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1960 to 2005




Tulane & Charity

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Charity’s Slow Decline: 1960 to 2005

The 1960’s brought many changes to Tulane and Charity. In 1964 the Civil Rights Act was passed, and by 1965 Charity and Tulane School of Medicine were fully integrated, often with some resistance. Medicare and Medicaid were created in 1965, and many poor patients were now afforded federal insurance that allowed them to choose private hospitals over Charity. Charity’s patient base slowly began to decline, as did its finances.

Tulane also faced similar financial troubles in the 1960’s. In order to generate a greater base of teaching hospital beds and gain income, Tulane’s administration considered three options: merging with Ochsner Hospital, building a new academic hospital in downtown New Orleans, or moving the entire medical school to a new campus on the West Bank. The Tulane-Ochsner merger never came to fruition and came to be seen mainly as an effort by Ochsner to stave off competition from a new Tulane hospital. The conservative board of the University also decided against moving the school and building a new medical complex on the West Bank, claiming it would further damage the teaching and staffing mission at Charity and that Tulane did not have sufficient funds.

The move to the West Bank was largely the brainchild of then dean of the medical school, Charles Sprague. Around the time the University board declined to allow the move to the West Bank, Sprague was offered the position of dean and later chancellor of the University of Texas Southwestern Medical School in Dallas. He resigned in June 1967, and found the ability to expand he was seeking in Texas, playing a large role in building the Texas Medical Center.

The 1970’s brought more change and politics to Tulane-Charity relations. In spite of the new Tulane Hospital, the School of Medicine was still in dire financial condition, due to decreasing federal grants, a lack of any substantial private endowment, and Charity’s own financial shortcomings. Physicians who had traditionally been staunch devotees of Charity Hospital and yet able to straddle the divide between the hospital and the medical school became a dying breed. For example the eminent internist George Burch, at 65, wanted to continue his chairmanship of the Department of Medicine. Dean John Walsh, however, told him he would have to retire, as was school policy at the time. Burch then proposed staying on at Charity by establishing a Burch Heart Institute. Tulane officials feared Burch’s name would attract the best students to Charity rather than Tulane for fellowships, and openly fought against the Institute. Burch resigned from Tulane acrimoniously and the institute was abolished in 1974.

In the 1970’s Tulane’s involvement with Charity took two interesting and opposing turns. In 1975 Tulane opened its own private hospital as a source of income, mainly through the efforts of John Walsh, and in the process making potential trade-offs with its educational and research mission at the time. In order to generate revenue, both Tulane and LSU accelerated the practice of “skimming” patients from Charity that needed sophisticated, expensive procedures to their private hospitals, while “dumping” patients whose private insurance had stopped paying for a hospitalization to Charity.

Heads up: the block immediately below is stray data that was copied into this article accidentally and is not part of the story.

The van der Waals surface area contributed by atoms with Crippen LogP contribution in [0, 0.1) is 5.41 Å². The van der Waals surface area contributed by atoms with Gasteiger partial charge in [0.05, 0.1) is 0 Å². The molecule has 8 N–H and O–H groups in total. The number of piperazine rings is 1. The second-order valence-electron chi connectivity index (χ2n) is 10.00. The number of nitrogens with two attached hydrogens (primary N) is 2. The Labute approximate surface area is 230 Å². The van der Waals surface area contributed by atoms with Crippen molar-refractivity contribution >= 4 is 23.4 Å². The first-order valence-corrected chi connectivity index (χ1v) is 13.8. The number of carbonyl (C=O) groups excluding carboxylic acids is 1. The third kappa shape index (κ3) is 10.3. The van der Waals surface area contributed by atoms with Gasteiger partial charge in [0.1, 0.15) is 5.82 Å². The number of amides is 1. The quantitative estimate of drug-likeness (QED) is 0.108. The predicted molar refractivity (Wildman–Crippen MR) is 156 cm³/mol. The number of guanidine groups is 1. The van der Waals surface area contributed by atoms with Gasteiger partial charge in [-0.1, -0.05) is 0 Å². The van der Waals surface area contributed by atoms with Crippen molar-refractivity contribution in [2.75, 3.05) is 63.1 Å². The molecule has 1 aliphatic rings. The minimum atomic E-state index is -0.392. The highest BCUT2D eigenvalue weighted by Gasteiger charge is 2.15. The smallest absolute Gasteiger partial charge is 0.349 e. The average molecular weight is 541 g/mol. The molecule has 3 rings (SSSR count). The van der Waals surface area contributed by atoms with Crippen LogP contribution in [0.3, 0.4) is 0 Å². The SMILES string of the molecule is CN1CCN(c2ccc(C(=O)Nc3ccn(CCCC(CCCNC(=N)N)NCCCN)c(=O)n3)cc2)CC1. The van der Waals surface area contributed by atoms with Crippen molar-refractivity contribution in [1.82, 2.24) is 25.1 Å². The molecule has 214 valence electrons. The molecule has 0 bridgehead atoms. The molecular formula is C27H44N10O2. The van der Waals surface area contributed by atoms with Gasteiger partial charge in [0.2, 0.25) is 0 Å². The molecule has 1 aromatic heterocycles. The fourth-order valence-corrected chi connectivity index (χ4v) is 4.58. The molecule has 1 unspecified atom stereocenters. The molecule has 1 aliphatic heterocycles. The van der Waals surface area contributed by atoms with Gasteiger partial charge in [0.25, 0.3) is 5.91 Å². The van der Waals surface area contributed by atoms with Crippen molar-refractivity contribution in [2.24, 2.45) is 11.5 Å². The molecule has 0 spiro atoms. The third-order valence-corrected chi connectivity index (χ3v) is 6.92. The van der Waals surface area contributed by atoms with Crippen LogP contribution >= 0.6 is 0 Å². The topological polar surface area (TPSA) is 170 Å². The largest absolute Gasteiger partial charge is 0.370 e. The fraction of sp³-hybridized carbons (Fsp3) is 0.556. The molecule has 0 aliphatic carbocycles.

In contrast to competing against Charity for paying patients, in 1974 Tulane agreed, with LSU, to take administrative control of Charity from the state. This meant Charity was less attractive for political patronage jobs, and state funding to Charity declined further. As an example of Charity’s diminishing research prowess, Andrew Schally, a Tulane endocrinologist, won the Nobel Prize in 1977 for the discovery of hypothalamic releasing hormones while conducting all his research at Tulane and the Veterans Administration hospital.

The 1980’s and 1990’s continued Charity’s decline. The physical plant continued to deteriorate. State funding shortages coupled with a slow economy meant Charity was chronically underfunded. The once grand hospital lost its accreditation due to poor conditions multiples times in the 1980’s. Partly in response to this, in 1999 the 1974 sharing agreement between Tulane and LSU for administrative control was revoked and LSU was given full control over the state’s charity system. During this time, Charity continued to function mainly as a result of Medicaid Disproportionate Share funds, which are federal funds paid to hospitals that see a large uninsured population.

2005 marked Charity Hospital’s death knell. On August 29th, 2005, Hurricane Katrina inundated the city, including Charity Hospital. Patients had to be evacuated by boat, described in sensational detail elsewhere. Charity has been declared unfit to provide health care and remains shuttered as of this writing. The debate over the future of Charity still rages.

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